Building Stockprice Database 1 (webscraping)

In next few series of posts, I will build a database of stock prices, which is a core ingredient in any financial analysis. Since stock market prices are public data, there are a number of sources to obtain this data from. Some examples are

I will use webscraping to collect stock price data and store in a MySQL database.I will use Korea Exchange(KRX) Marketdatasite as the data source. KRX website, aside from being an original source of stockprice data, has the benefit over the other sources in that it is free and comprehensive. Free portals and brokerage APIs require that I already have a list of stockids prior to data collection, and historical prices of delited companies are not avaialble. For FNGuide, aside from being a paid service, merges ETF data with stock data, so disentangling stock price data from ETF data takes some work.

As stated previously, the source website for webscraping is KRX website. I will focus on screen number 81004 in this exercise. Webscraping is largely a guess and check work in an attempt to reverse-engineer a website. It involves simulating browser request to the server. The most helpful tools in webscraping exercises are Chrome’s developer tools, which can be accessed by pressing F12 key.

Here is the screen shot of 81004 screen.

Pressing F12 after the page is loaded, and then pressing the search button yields this screen.

The six entries shown in the developer tools window shows four requests made to the server to enable to search function and their details. Looking at the four entries, I can infer that first entry GenerateOTP.jspx generates one-time password to be used in request of actual data MKD99000001.jspx. One helpful tool in reverse engineering is curl-to-requests-converter. I can copy cURL, which contain all information regarding a request to the server by right clicking on a request of interest. curl-to-requests-converter converts the cURL in python executable script. Below is python script emulating the GenerateOTP.jspx request.

import requests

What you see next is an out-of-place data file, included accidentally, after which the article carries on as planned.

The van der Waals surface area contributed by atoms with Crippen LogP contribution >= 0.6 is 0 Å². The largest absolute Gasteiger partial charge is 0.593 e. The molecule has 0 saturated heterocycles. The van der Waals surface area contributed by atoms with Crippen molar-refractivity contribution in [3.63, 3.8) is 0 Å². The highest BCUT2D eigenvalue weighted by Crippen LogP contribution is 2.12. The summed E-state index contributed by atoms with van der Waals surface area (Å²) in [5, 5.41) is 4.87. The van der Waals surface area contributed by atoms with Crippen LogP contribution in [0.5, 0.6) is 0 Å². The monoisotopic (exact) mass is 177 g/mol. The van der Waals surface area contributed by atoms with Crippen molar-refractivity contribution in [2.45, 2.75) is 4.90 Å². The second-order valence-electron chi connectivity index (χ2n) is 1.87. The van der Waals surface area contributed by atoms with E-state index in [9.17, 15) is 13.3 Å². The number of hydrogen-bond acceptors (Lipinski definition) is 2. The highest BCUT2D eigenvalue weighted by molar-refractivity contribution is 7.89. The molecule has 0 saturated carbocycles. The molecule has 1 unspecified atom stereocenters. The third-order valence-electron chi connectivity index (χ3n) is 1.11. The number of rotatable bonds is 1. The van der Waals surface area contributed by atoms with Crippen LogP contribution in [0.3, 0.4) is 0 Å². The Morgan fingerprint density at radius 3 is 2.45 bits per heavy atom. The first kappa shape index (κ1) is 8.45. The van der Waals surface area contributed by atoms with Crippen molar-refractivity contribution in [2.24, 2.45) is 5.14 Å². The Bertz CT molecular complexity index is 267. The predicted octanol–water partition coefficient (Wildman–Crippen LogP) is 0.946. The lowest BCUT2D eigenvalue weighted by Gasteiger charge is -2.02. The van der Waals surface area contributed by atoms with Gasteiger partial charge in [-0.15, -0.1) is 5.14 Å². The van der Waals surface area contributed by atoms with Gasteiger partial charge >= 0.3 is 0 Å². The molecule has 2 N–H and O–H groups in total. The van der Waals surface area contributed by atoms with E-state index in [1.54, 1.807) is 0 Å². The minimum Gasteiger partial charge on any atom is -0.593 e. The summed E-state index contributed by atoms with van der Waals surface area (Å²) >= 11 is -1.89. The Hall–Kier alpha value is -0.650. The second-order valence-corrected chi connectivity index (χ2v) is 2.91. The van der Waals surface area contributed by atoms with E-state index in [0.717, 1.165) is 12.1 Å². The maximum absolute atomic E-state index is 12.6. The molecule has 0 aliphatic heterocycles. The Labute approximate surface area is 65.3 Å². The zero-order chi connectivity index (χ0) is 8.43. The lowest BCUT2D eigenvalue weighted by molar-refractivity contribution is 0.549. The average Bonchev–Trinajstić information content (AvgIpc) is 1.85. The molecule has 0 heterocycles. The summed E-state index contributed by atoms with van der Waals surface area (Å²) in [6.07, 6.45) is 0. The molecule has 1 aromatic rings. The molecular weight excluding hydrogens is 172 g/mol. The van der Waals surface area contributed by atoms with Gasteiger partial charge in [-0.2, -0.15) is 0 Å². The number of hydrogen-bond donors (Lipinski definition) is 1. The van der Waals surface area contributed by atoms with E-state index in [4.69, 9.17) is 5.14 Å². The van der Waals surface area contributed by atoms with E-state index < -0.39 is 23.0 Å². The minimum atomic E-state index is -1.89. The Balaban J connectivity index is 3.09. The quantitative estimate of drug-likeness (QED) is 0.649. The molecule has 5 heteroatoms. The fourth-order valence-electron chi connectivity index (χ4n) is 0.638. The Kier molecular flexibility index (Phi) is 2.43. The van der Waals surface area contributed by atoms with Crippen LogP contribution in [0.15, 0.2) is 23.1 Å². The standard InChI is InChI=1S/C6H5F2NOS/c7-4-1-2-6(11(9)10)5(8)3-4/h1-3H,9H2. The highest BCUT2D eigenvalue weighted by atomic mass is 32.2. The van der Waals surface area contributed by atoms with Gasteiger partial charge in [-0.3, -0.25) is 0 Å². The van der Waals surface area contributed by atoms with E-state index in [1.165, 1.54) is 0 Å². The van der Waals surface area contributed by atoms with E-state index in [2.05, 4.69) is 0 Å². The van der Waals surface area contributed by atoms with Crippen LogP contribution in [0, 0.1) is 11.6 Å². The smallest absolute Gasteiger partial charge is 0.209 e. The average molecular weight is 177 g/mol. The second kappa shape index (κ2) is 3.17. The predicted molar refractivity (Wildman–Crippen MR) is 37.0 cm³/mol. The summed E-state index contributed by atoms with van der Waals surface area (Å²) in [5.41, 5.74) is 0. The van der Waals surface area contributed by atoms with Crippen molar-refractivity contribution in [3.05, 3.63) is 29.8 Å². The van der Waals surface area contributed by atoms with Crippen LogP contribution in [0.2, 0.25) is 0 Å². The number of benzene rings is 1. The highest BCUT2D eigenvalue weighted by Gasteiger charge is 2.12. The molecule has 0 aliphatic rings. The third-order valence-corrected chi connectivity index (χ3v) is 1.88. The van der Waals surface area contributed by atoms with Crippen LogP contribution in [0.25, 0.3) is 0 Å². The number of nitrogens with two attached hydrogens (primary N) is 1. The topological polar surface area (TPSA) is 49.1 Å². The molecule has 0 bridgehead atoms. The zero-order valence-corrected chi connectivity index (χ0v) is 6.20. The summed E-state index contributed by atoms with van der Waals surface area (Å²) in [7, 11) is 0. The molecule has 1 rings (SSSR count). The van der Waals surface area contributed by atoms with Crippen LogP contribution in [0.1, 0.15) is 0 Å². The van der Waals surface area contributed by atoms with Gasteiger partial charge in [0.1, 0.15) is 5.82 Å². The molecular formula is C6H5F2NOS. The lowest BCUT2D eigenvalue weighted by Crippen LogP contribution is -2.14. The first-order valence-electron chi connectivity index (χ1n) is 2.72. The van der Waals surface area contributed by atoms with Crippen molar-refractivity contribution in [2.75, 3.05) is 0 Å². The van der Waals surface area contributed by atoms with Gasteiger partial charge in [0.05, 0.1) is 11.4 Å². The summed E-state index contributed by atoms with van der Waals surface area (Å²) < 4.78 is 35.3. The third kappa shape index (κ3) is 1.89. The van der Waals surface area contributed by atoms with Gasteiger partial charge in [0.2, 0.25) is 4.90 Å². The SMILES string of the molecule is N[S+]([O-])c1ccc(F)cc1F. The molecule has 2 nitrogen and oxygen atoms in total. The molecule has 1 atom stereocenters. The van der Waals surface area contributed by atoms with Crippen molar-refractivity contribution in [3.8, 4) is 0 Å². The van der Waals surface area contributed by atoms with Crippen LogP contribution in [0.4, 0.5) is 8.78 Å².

cookies = {
    '__utma': '139639017.1319634283.1581578713.1581578713.1581578713.1',
    '__utmc': '139639017',
    '__utmz': '139639017.1581578713.1.1.utmcsr=(direct)|utmccn=(direct)|utmcmd=(none)',
    'SCOUTER': 'x5s51u8uuea6ke',
    'schStocksHistory': 'removed since not necessary',
    'JSESSIONID': '1CB74516EF4A83F07207737ED1929A3E.58tomcat1',
    '__utmt': '1',
    '__utmb': '70557324.6.10.1581584516',
}

headers = {
    'Connection': 'keep-alive',
    'Accept': '*/*',
    'X-Requested-With': 'XMLHttpRequest',
    'User-Agent': 'Mozilla/5.0 (Windows NT 10.0; Win64; x64) AppleWebKit/537.36 (KHTML, like Gecko) Chrome/80.0.3987.100 Safari/537.36',
    'Referer': 'http://marketdata.krx.co.kr/mdi',
    'Accept-Language': 'ko-KR,ko;q=0.9,en-US;q=0.8,en;q=0.7',
}

params = (
    ('bld', 'MKD/13/1302/13020101/mkd13020101'),
    ('name', 'form'),
    ('_', '1581738049755'),
)

response = requests.get('http://marketdata.krx.co.kr/contents/COM/GenerateOTP.jspx', headers=headers, params=params, cookies=cookies, verify=False)

#NB. Original query string below. It seems impossible to parse and
#reproduce query strings 100% accurately so the one below is given
#in case the reproduced version is not "correct".
# response = requests.get('http://marketdata.krx.co.kr/contents/COM/GenerateOTP.jspx?bld=MKD%2F13%2F1302%2F13020101%2Fmkd13020101&name=form&_=1581738049755', headers=headers, cookies=cookies, verify=False)

Playing around with the parameters, I can deduce that cookies are optional, while headers and params are required. Below is request for MKD99000001.jspx. I’ve removed cookies since they’re not necessary. After making different combination of requests, I find that market_gubun is STK for KOSPI and KSQ for KOSDAQ. The response of MKD99000001.jspx is a json file. Using json package, the response of the data can be deciphered.

import requests
import json

headers = {
    'Connection': 'keep-alive',
    'Accept': 'application/json, text/javascript, */*; q=0.01',
    'X-Requested-With': 'XMLHttpRequest',
    'User-Agent': 'Mozilla/5.0 (Windows NT 10.0; Win64; x64) AppleWebKit/537.36 (KHTML, like Gecko) Chrome/80.0.3987.100 Safari/537.36',
    'Content-Type': 'application/x-www-form-urlencoded; charset=UTF-8',
    'Origin': 'http://marketdata.krx.co.kr',
    'Referer': 'http://marketdata.krx.co.kr/mdi',
    'Accept-Language': 'ko-KR,ko;q=0.9,en-US;q=0.8,en;q=0.7',
}

data = {
  'market_gubun': 'KSQ',